Running red lights-can disobeying law be ethical?
When it comes to the law we often want adolescents to think of it in strictly black and white terms, and certainly developmentally they may have challenges thinking of it in shades of gray, but this exercise is designed to do that.
Clearly in retrospect we know of laws that were unethical, such as bans on interracial marriage or laws requiring segregated schools. In contemporary society, we now debate gay marriage, while many states, including Arizona, forbid it by law.
This essay by Randy Cohen in the New York Times explores ethics and the law. Not all illegal behavior is unethical, cites Cohen arguing his law breaking while cycling is ethical.
Likewise, not all legal behavior is ethical–citing the great damage that cars do to our environment.
This essay creates an interesting an entry point for a class discussion that could then turn into a written essay or lead as a segway to other discussions of ethics and the law and human behavior.
While the discussion is important, this lesson is best focused on juniors or seniors in high school or freshman in college. One of the questions that could arise here is if marijuana is illegal, and my use of marijuana doesn’t hurt anyone but myself, then I don’t need to obey the law.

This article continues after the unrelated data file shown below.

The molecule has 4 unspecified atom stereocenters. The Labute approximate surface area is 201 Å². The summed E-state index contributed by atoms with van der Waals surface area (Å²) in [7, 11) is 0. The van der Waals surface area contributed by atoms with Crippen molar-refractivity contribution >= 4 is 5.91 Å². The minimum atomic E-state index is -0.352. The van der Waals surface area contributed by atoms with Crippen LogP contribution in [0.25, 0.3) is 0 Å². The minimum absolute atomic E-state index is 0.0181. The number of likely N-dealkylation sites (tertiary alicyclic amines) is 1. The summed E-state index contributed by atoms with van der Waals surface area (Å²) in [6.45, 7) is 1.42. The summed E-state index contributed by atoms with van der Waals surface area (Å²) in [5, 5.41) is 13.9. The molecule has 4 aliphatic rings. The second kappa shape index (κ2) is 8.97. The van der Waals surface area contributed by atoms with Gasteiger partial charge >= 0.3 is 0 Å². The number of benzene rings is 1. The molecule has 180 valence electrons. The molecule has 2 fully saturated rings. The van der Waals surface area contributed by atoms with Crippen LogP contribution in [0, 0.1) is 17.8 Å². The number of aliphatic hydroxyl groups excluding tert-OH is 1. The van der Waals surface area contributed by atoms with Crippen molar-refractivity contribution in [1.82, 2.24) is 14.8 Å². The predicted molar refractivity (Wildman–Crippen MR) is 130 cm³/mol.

Be prepared for where you’d like to take a discussion like this, should it arise. Cycling is exercise, gets you some place, and is environmentally beneficial. Marijuana use is mind altering.
This could lead to a discussion of what are laws for? Are there laws you don’t obey? Does everyone needs laws to behave? What leads to the choices we make? This direction toward personal responsibility, something also embedded within Cohen’s essay could be a good tact to take.
Some kind of journaling or writing coming out of the discussion would enhance the lesson. Obviously, if the class was studying Kant that could be another direction to go.
If you use or adapt the lesson, give us feedback!
Link to Cohen’s essay:http://www.nytimes.com/2012/08/05/opinion/sunday/if-kant-were-a-new-york-cyclist.html
contributed by Dave Wells, Ph.D.
Arizona State University